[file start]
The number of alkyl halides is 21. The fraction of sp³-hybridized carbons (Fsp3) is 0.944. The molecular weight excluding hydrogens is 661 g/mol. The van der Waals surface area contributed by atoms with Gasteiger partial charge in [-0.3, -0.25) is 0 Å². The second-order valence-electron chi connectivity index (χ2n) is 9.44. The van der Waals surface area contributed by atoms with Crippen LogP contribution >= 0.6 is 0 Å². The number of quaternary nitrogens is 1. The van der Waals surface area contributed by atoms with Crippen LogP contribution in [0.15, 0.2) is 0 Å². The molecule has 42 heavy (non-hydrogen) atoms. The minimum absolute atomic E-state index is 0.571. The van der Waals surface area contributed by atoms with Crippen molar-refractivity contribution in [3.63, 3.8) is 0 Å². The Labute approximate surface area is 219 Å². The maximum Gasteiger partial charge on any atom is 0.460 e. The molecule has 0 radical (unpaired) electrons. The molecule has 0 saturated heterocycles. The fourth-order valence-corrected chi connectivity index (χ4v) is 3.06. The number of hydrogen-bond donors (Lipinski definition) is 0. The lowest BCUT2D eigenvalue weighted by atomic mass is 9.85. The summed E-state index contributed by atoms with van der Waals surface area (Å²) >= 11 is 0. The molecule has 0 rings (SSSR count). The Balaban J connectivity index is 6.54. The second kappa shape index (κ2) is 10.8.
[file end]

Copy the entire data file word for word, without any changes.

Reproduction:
The number of alkyl halides is 21. The fraction of sp³-hybridized carbons (Fsp3) is 0.944. The molecular weight excluding hydrogens is 661 g/mol. The van der Waals surface area contributed by atoms with Gasteiger partial charge in [-0.3, -0.25) is 0 Å². The second-order valence-electron chi connectivity index (χ2n) is 9.44. The van der Waals surface area contributed by atoms with Crippen LogP contribution >= 0.6 is 0 Å². The number of quaternary nitrogens is 1. The van der Waals surface area contributed by atoms with Crippen LogP contribution in [0.15, 0.2) is 0 Å². The molecule has 42 heavy (non-hydrogen) atoms. The minimum absolute atomic E-state index is 0.571. The van der Waals surface area contributed by atoms with Crippen molar-refractivity contribution in [3.63, 3.8) is 0 Å². The Labute approximate surface area is 219 Å². The maximum Gasteiger partial charge on any atom is 0.460 e. The molecule has 0 radical (unpaired) electrons. The molecule has 0 saturated heterocycles. The fourth-order valence-corrected chi connectivity index (χ4v) is 3.06. The number of hydrogen-bond donors (Lipinski definition) is 0. The lowest BCUT2D eigenvalue weighted by atomic mass is 9.85. The summed E-state index contributed by atoms with van der Waals surface area (Å²) >= 11 is 0. The molecule has 0 rings (SSSR count). The Balaban J connectivity index is 6.54. The second kappa shape index (κ2) is 10.8.